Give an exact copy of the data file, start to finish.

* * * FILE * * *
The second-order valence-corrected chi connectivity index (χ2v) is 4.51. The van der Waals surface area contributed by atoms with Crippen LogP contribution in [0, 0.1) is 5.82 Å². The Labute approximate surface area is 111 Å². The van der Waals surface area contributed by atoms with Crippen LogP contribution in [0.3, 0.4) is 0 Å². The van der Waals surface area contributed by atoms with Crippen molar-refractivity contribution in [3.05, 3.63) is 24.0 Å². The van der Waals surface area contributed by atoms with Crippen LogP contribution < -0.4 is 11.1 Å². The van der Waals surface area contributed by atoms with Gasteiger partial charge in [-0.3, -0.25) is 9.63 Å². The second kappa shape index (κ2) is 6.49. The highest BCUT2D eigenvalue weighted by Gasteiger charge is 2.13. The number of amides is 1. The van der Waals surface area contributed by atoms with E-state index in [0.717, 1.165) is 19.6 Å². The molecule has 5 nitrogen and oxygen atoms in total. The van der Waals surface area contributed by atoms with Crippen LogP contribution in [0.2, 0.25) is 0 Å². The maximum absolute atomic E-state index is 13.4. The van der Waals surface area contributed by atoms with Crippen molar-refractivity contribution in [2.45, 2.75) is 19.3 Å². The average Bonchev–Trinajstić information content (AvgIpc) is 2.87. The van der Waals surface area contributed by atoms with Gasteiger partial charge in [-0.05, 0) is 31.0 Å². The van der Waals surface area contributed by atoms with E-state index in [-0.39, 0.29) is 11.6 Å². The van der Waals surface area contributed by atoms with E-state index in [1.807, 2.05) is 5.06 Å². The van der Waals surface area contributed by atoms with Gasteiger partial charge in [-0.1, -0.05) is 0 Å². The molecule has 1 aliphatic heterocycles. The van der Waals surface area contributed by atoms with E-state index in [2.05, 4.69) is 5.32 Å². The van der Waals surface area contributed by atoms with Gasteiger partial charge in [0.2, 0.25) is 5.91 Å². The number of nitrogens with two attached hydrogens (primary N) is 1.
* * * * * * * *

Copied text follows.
The second-order valence-corrected chi connectivity index (χ2v) is 4.51. The van der Waals surface area contributed by atoms with Crippen LogP contribution in [0, 0.1) is 5.82 Å². The Labute approximate surface area is 111 Å². The van der Waals surface area contributed by atoms with Crippen LogP contribution in [0.3, 0.4) is 0 Å². The van der Waals surface area contributed by atoms with Crippen molar-refractivity contribution in [3.05, 3.63) is 24.0 Å². The van der Waals surface area contributed by atoms with Crippen LogP contribution < -0.4 is 11.1 Å². The van der Waals surface area contributed by atoms with Gasteiger partial charge in [-0.3, -0.25) is 9.63 Å². The second kappa shape index (κ2) is 6.49. The highest BCUT2D eigenvalue weighted by Gasteiger charge is 2.13. The number of amides is 1. The van der Waals surface area contributed by atoms with E-state index in [0.717, 1.165) is 19.6 Å². The molecule has 5 nitrogen and oxygen atoms in total. The van der Waals surface area contributed by atoms with Crippen LogP contribution in [0.2, 0.25) is 0 Å². The maximum absolute atomic E-state index is 13.4. The van der Waals surface area contributed by atoms with Crippen molar-refractivity contribution in [2.45, 2.75) is 19.3 Å². The average Bonchev–Trinajstić information content (AvgIpc) is 2.87. The van der Waals surface area contributed by atoms with Gasteiger partial charge in [-0.05, 0) is 31.0 Å². The van der Waals surface area contributed by atoms with E-state index in [-0.39, 0.29) is 11.6 Å². The van der Waals surface area contributed by atoms with E-state index in [1.807, 2.05) is 5.06 Å². The van der Waals surface area contributed by atoms with Gasteiger partial charge in [-0.1, -0.05) is 0 Å². The molecule has 1 aliphatic heterocycles. The van der Waals surface area contributed by atoms with E-state index in [2.05, 4.69) is 5.32 Å². The van der Waals surface area contributed by atoms with Gasteiger partial charge in [0.2, 0.25) is 5.91 Å². The number of nitrogens with two attached hydrogens (primary N) is 1.